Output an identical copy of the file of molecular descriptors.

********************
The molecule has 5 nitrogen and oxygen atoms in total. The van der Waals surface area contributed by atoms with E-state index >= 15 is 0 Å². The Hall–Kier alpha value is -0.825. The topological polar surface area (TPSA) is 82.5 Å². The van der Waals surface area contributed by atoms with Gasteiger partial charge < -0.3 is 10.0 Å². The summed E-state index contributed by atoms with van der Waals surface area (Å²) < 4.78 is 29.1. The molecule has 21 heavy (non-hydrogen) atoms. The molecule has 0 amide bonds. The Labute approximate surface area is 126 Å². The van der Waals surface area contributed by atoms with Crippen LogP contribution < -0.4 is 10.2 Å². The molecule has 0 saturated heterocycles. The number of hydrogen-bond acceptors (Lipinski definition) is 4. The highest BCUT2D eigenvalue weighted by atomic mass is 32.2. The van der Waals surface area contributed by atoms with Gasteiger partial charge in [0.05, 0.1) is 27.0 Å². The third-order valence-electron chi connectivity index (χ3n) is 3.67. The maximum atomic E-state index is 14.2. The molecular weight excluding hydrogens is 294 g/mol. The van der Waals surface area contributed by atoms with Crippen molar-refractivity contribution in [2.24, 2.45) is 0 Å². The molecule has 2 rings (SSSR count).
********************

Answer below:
The molecule has 5 nitrogen and oxygen atoms in total. The van der Waals surface area contributed by atoms with E-state index >= 15 is 0 Å². The Hall–Kier alpha value is -0.825. The topological polar surface area (TPSA) is 82.5 Å². The van der Waals surface area contributed by atoms with Gasteiger partial charge < -0.3 is 10.0 Å². The summed E-state index contributed by atoms with van der Waals surface area (Å²) < 4.78 is 29.1. The molecule has 21 heavy (non-hydrogen) atoms. The molecule has 0 amide bonds. The Labute approximate surface area is 126 Å². The van der Waals surface area contributed by atoms with Crippen LogP contribution < -0.4 is 10.2 Å². The molecule has 0 saturated heterocycles. The number of hydrogen-bond acceptors (Lipinski definition) is 4. The highest BCUT2D eigenvalue weighted by atomic mass is 32.2. The van der Waals surface area contributed by atoms with Gasteiger partial charge in [0.05, 0.1) is 27.0 Å². The third-order valence-electron chi connectivity index (χ3n) is 3.67. The maximum atomic E-state index is 14.2. The molecular weight excluding hydrogens is 294 g/mol. The van der Waals surface area contributed by atoms with Crippen molar-refractivity contribution in [2.24, 2.45) is 0 Å². The molecule has 2 rings (SSSR count).